Does a convicted murderer sentenced to life imprisonment deserve a second chance? Many get one, but should Kiaran Stapleton and his fellow psychopaths?
Boxing Day last year saw three shocking murders in England including of student Anuj Bidve. Anuj was with a group of friends when a stranger walked up to him in a Salford street and shot him in the head. Because the victim was Indian, the usual suspects tried to make capital out of his death by crying racism, but when the perpetrator was brought to book, the only reason he was able to give for ending a man's life was that he had "the biggest head".
At his trial, the man who called himself Psycho Stapleton, pleaded guilty to manslaughter on the grounds of diminished responsibility - a legal fiction. Although his trial dragged on and on with hours of flowery testimony from a quack psychologist, Kiaran Stapleton was rightly convicted of murder. Now he is appealing not his conviction, not his sentence, but his tariff. He thinks a minimum of 30 years is too long. The Court of Appeal is hearing his appeal along with four similar ones. The other appellants include a serial rapist who preyed on elderly women, and most interestingly, Danilo Restivo, a man convicted of murder in both England and Italy. Restivo's victims were both women, both killed either for kicks or for motives only a diseased mind could understand. Both these extremely dangerous individuals have been given whole life tariffs, meaning their trial judges thought they should die in prison.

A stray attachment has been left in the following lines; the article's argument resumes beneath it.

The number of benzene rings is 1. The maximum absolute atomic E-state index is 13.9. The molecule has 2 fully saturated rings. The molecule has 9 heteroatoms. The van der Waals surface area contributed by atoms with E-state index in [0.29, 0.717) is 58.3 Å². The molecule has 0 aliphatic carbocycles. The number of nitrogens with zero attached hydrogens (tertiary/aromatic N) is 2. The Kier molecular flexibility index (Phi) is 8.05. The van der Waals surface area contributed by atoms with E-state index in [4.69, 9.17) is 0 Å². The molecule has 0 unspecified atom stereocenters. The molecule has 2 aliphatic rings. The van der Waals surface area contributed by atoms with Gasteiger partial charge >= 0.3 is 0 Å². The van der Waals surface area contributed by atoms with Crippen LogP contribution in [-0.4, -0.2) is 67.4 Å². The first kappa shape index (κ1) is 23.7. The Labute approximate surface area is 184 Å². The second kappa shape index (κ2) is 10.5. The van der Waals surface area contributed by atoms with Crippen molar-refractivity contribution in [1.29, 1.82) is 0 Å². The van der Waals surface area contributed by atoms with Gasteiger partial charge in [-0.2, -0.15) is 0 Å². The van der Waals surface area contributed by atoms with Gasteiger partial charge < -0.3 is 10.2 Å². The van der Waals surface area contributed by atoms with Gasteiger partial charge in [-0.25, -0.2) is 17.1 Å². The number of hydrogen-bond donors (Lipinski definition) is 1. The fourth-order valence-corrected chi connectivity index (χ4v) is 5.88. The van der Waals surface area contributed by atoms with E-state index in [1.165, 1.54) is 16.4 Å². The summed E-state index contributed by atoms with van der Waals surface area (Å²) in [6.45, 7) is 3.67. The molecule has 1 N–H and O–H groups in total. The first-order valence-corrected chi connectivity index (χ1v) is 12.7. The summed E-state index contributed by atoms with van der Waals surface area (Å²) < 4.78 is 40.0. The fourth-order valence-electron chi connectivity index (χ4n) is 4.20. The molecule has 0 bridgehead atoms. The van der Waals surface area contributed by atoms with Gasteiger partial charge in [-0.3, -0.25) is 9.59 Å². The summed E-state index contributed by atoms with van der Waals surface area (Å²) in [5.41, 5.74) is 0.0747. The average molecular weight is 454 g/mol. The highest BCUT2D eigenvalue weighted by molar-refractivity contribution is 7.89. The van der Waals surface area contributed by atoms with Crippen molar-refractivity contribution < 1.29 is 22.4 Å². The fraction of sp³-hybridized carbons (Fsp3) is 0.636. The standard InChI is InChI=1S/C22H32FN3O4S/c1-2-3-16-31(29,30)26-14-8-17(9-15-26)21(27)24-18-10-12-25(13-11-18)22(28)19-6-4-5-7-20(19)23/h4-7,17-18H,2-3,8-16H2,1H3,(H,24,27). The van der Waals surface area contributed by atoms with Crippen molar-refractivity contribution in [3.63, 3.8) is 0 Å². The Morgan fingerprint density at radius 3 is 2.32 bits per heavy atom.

Anyone au fait with the facts of their cases would consider this perfectly reasonable, but there is yet another reason for Restivo to be kept behind bars. There is compelling evidence that he committed another murder, one for which another man is currently serving a life sentence.
We reported on the case of Omar Benguit in September of last year.
Miscarriage of justice prisoner Omar Benguit.
In murder cases, the appeals process proceeds at a snail's pace more often than not, and Benguit's case is no exception, but four months ago John Aidiniantz - who set up the Omar Benguit website - issued a press release concerning Benguit's application to the CCRC.
The Court of Appeal is not hurrying its decision here either, which hopefully will be academic when it is delivered, probably some time next week. Stapleton's 30 year tariff is clearly warranted, and Restivo deserves to die behind bars. On the other hand, Omar Benguit clearly does not, but it remains to be seen if the myopia of the police and CPS can be cured anymore than Restivo or Stapleton's supposed personality disorders.
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